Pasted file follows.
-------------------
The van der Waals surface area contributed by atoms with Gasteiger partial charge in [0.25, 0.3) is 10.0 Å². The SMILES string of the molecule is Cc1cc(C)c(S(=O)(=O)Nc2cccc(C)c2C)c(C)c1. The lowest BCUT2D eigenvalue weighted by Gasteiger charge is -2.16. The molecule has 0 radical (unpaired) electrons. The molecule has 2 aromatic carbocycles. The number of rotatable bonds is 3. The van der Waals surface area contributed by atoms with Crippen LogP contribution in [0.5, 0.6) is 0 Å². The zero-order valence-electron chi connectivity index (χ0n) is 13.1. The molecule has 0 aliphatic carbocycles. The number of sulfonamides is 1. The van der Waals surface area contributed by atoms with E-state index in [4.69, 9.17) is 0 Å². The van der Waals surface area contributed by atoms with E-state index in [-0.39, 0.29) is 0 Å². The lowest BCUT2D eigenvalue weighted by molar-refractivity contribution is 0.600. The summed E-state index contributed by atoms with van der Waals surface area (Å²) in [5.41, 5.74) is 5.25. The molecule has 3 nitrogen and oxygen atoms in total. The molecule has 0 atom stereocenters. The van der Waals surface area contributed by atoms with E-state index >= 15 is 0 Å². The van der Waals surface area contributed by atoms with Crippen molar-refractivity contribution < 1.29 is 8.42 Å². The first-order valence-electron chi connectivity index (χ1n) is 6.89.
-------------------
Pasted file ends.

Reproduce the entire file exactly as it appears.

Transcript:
The van der Waals surface area contributed by atoms with Gasteiger partial charge in [0.25, 0.3) is 10.0 Å². The SMILES string of the molecule is Cc1cc(C)c(S(=O)(=O)Nc2cccc(C)c2C)c(C)c1. The lowest BCUT2D eigenvalue weighted by Gasteiger charge is -2.16. The molecule has 0 radical (unpaired) electrons. The molecule has 2 aromatic carbocycles. The number of rotatable bonds is 3. The van der Waals surface area contributed by atoms with Crippen LogP contribution in [0.5, 0.6) is 0 Å². The zero-order valence-electron chi connectivity index (χ0n) is 13.1. The molecule has 0 aliphatic carbocycles. The number of sulfonamides is 1. The van der Waals surface area contributed by atoms with E-state index in [4.69, 9.17) is 0 Å². The van der Waals surface area contributed by atoms with E-state index in [-0.39, 0.29) is 0 Å². The lowest BCUT2D eigenvalue weighted by molar-refractivity contribution is 0.600. The summed E-state index contributed by atoms with van der Waals surface area (Å²) in [5.41, 5.74) is 5.25. The molecule has 3 nitrogen and oxygen atoms in total. The molecule has 0 atom stereocenters. The van der Waals surface area contributed by atoms with E-state index >= 15 is 0 Å². The van der Waals surface area contributed by atoms with Crippen molar-refractivity contribution < 1.29 is 8.42 Å². The first-order valence-electron chi connectivity index (χ1n) is 6.89.